I think that that's several different things, Your Honor. It's--working [**32] on the house is one thing. The relationship he had with her romantically is another thing. His marital relationship with his wife was a third thing. The timeline would be a fourth thing. I'm not sure. Each text and each text string relates to a different one. There are some that establish the timeline of when they met and that they knew each other. There are other text strings that would establish what--when he was working and what he was doing for the job. There's another text that may establish that they were having financial problems. There was another text that may, you know, solely deal with their romantic relationship. I think it would depend on what exactly the text is. All of them together aren't relevant to any one thing and would not be relevant to all of the things.
(Id.). Noting the defense's continuing objection, the trial court overruled the objection and admitted the messages.
[*P56] Later during Bathini's testimony, defense counsel told the trial court that "a whole chunk" of text messages were not in the discovery packet from the State. (Id. at 749). Counsel appears to be objecting to the admission of the text messages because he did not receive some of them until that day.
[*P57] Thompson [**33] contends that the text messages from Bathini's cell phone were hearsay, were not properly authenticated, and were unfairly prejudicial. But at trial Thompson did not object to the admission of the messages on any of these grounds. To be sure, he did object, but he did so on the grounds that they were not relevant and that he had not received them in discovery. Thompson acknowledges this but says that counsel entered a continuing objection to admission and that this is sufficient to preserve the issue for review.3 We disagree. An objection on one ground does not preserve an issue on a ground not raised in the objection. State v. Barnes, 10th Dist. Franklin No. 04AP-1133, 2005-Ohio-3279, ¶ 28, citing State v. Davis, 1 Ohio St.2d 28, 33, 203 N.E.2d 357 (1964).
3 "I'd just renew my objection previously, Your Honor. Other than [that], I have no new objection." (Trial Tr. 903).
[*P58] Thompson did not object on hearsay, authentication or prejudice grounds when the error could have been addressed or cured. Although he did object to admission, Thompson did not raise these specific objections until this appeal. Because Thompson failed to object at trial on the specific ground raised here he has forfeited the issue limiting us to plain error analysis. State v. Tibbetts, 92 Ohio St.3d 146, 160-61, 749 N.E.2d 226 (2001); Crim.R. 52(B). But even if Thompson had [**34] objected to the text messages' admission on the grounds he argues here, we would not find error, plain or otherwise. The text messages are not hearsay. They are party-opponent admissions properly authenticated by Bathini. Nor are the messages unfairly prejudicial.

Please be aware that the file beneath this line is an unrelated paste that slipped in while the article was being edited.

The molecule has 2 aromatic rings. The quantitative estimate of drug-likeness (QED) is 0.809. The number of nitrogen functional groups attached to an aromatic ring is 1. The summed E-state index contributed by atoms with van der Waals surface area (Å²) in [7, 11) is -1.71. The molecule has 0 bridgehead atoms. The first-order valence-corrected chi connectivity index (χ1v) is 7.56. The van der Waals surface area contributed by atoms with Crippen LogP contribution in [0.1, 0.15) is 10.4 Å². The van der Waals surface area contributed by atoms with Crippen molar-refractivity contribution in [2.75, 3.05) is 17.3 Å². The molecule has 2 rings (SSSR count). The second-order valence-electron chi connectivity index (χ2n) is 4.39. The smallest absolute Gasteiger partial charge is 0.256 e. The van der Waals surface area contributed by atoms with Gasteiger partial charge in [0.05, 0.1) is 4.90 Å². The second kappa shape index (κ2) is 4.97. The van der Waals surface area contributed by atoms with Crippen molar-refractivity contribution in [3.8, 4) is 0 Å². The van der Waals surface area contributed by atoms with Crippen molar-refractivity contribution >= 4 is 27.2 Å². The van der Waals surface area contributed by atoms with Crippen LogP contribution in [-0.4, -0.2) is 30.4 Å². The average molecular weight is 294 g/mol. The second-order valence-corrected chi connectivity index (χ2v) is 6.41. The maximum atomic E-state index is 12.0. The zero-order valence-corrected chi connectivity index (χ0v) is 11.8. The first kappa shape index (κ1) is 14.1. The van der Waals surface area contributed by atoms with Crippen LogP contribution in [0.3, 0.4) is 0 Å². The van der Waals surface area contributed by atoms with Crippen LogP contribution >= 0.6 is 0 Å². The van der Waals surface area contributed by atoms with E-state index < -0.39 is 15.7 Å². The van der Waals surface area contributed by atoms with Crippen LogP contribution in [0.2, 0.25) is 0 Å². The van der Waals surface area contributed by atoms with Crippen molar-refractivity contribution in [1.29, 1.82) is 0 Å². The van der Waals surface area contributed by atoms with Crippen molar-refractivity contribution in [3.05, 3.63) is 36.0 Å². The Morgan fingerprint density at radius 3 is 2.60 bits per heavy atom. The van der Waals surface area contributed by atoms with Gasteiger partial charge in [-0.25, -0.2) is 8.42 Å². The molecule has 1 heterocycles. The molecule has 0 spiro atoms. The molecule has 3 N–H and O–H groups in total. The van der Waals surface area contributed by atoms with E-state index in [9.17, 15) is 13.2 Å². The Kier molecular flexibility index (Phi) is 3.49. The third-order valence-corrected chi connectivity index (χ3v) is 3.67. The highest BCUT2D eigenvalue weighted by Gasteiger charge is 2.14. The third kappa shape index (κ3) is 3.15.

[*P59] A statement is not hearsay if it "is offered against a party and is * * * the party's own statement." Evid.R. 801(D)(2)(a). "Courts have held that photographs of text messages sent from a defendant are not hearsay, instead they qualify as a party-opponent admission under Evid.R. 801(D)(2), as long as the statements are properly authenticated." State v. Davis, 12th Dist. Madison No. CA2015-05-015, 2016-Ohio-1166, ¶ 21, citing State v. Bickerstaff, 11th Dist. Ashtabula No. 2014-A-0054, 2015-Ohio-4014, ¶ 15; and State v. Shaw, 2013-Ohio-5292, 4 N.E.3d 406, ¶ 43 (7th Dist.). "[I]n most cases involving electronic print media, i.e., texts, instant messaging, and e-mails, the photographs taken of the print media or the printouts of those conversations are authenticated, introduced, and received into evidence through the testimony of the recipient of the messages." State v. Roseberry, 197 Ohio App.3d 256, 2011-Ohio-5921, 967 N.E.2d 233, ¶ 73 (8th Dist.). "Therefore, statements from text messages are properly authenticated and are admissible as a party-opponent admission when the recipient of the messages identifies the messages as coming from the defendant." (Citation omitted.) Davis at ¶ 21. Here, Bathini recited [**35] the content of the text messages and identified which messages she sent and which were sent by Thompson. The messages were properly admitted through her testimony because she was the recipient, had personal knowledge of their content, and could identify the sender as Thompson.
[*P60] Thompson contends that the text messages were unfairly prejudicial because they were misleading. He says that they show only one side of the conversation and says that the only messages presented were those that show him at fault. Thompson says that other messages were not presented that would have shown context.
[*P61] Relevant evidence is inadmissible "if its probative value is substantially outweighed by the danger of unfair prejudice, confusion of the issues, or of misleading the jury." Evid.R. 403(A). When determining whether evidence's probative value is "substantially outweighed" by the danger of prejudice, the evidence is viewed in a light most favorable to the proponent, maximizing its probative value and minimizing any prejudicial effect to the party opposing admission. State v. Frazier, 73 Ohio St.3d 323, 333, 652 N.E.2d 1000 (1995); State v. Dun, 58 Ohio St.3d 86, 92, 568 N.E.2d 674 (1991).
[*P62] Bathini specifically testified that the text messages that she discussed at trial were only some of the messages that she received from Thompson. So [**36] the jury knew that it was not hearing about every message that Thompson sent. Some messages that were presented show that Thompson was having serious financial problems and needed a lot of money very quickly. Other messages suggest that Thompson and Bathini's relationship ended poorly. Bathini provided context for the messages that were presented by explaining what the conversations were about. We see little danger of unfair prejudice.
[*P63] The fourth assignment of error is overruled.